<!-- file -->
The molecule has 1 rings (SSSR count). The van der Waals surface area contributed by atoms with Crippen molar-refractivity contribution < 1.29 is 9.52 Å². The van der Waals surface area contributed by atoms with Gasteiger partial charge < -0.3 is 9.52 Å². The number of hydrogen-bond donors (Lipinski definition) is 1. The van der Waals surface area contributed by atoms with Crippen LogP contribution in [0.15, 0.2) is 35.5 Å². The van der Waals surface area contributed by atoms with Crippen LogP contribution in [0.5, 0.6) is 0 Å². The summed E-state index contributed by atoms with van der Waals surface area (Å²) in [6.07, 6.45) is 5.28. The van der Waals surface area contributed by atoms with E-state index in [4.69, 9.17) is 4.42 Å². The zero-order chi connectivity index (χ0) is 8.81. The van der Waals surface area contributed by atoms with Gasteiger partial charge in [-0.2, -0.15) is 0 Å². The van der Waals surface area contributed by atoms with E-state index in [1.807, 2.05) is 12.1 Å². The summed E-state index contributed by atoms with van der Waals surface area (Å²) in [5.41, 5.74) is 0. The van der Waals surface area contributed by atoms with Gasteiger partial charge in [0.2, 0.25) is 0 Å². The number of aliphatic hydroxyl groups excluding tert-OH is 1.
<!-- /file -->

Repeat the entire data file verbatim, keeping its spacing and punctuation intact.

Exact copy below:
The molecule has 1 rings (SSSR count). The van der Waals surface area contributed by atoms with Crippen molar-refractivity contribution < 1.29 is 9.52 Å². The van der Waals surface area contributed by atoms with Gasteiger partial charge < -0.3 is 9.52 Å². The number of hydrogen-bond donors (Lipinski definition) is 1. The van der Waals surface area contributed by atoms with Crippen LogP contribution in [0.15, 0.2) is 35.5 Å². The van der Waals surface area contributed by atoms with Crippen LogP contribution in [0.5, 0.6) is 0 Å². The summed E-state index contributed by atoms with van der Waals surface area (Å²) in [6.07, 6.45) is 5.28. The van der Waals surface area contributed by atoms with E-state index in [4.69, 9.17) is 4.42 Å². The zero-order chi connectivity index (χ0) is 8.81. The van der Waals surface area contributed by atoms with Gasteiger partial charge in [-0.2, -0.15) is 0 Å². The van der Waals surface area contributed by atoms with E-state index in [1.807, 2.05) is 12.1 Å². The summed E-state index contributed by atoms with van der Waals surface area (Å²) in [5.41, 5.74) is 0. The van der Waals surface area contributed by atoms with Gasteiger partial charge in [0.2, 0.25) is 0 Å². The number of aliphatic hydroxyl groups excluding tert-OH is 1.